The Enviroserv Case: A Shift in Interpretation of What is a Process of Manufacture

Author: Michael Rudnicki

ISSN: 2219-1585
Affiliations: Tax Executive, Bowman’s Attorneys, Johannesburg
Source: Business Tax & Company Law Quarterly, Volume 15 Issue 2, 2024, p. 24 – 30


This article explores the case of Enviroserv Waste Management (Pty) Limited v the Commissioner for the South African Revenue Service in relation to the facts,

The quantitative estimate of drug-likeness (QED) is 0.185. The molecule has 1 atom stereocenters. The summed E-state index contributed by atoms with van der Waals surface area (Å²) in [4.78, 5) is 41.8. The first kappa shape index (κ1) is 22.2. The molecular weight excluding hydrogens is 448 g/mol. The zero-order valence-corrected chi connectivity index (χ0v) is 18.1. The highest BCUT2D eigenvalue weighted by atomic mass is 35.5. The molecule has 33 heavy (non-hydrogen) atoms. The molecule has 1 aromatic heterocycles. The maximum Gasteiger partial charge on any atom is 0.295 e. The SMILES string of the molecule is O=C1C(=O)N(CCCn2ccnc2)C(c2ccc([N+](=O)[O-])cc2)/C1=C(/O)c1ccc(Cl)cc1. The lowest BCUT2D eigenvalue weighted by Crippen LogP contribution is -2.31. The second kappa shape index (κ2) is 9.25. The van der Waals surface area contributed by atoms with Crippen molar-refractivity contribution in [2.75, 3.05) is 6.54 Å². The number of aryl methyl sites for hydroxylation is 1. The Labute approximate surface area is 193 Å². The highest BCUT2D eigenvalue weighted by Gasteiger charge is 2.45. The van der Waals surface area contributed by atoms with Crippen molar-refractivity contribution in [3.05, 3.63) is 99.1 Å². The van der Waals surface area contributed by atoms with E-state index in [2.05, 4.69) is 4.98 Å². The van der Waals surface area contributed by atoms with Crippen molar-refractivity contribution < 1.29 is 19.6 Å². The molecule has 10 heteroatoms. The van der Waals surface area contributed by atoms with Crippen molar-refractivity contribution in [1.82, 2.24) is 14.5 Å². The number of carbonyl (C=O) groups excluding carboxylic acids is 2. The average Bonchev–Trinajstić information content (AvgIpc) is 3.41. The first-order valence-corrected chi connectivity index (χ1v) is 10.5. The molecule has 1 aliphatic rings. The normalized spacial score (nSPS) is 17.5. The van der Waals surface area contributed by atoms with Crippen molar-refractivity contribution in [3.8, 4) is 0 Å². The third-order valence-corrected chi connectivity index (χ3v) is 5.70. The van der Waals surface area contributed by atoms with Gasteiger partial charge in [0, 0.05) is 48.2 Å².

the outcome and the principles developed therein. The case focuses on the business of waste management services conducted by Enviroserv and whether the decomposition and biodegradation of waste in the cells within a landfill site constitute a process of manufacture or a similar process. The article considers the objective transformation of the input into the process as considered in some of the older court decisions. In those decisions the court argued that an article must be ‘essentially different’ from the article that existed before it had undergone the process. The more recent cases focus on the nature, form, shape or utility of the article and that a non-physical transformation could also be an essential difference in a product. The disputed issue related to whether the process that took place in the cells constituted plant used directly in a process of manufacture or a similar process, as contemplated in section 12C of the Income Tax Act, 1962 (‘the Act’). SARS argued that the cells are a storage facility, and that leachate is a byproduct of the waste disposal process. The Commissioner further argued that the cells are buildings and not plant. The provisions of section 12C do not apply to buildings. Section 12C provides a taxpayer a deduction of 20% per annum of the cost of machinery or plant, owned by the taxpayer and used directly in a process of manufacture or a similar process. The court considered the meanings of ‘process’ and ‘manufacture’, which are not defined in the Act from various precedent, to be something made which is different from that out of which it is made. The court held that the process undertaken by Enviroserv constituted a process of separation of the leachate from the solid waste. SARS argued that the cells are ‘waste disposal assets’, defined in section 37B of the Act, are not ‘plant’ as defined in section 12C and are akin to dumps or reservoirs contemplated in the section. Defining features of section 37B are that assets are used in a process that is ancillary to a process of manufacture and are required by environmental law. The provisions of section 12C do not have such requirement. The court also did not find it necessary to consider whether the structure was permanent. The focus was on the process undertaken inside the cell and that this process was intended and desired by the taxpayer within its manufacturing process and therefore not ancillary thereto.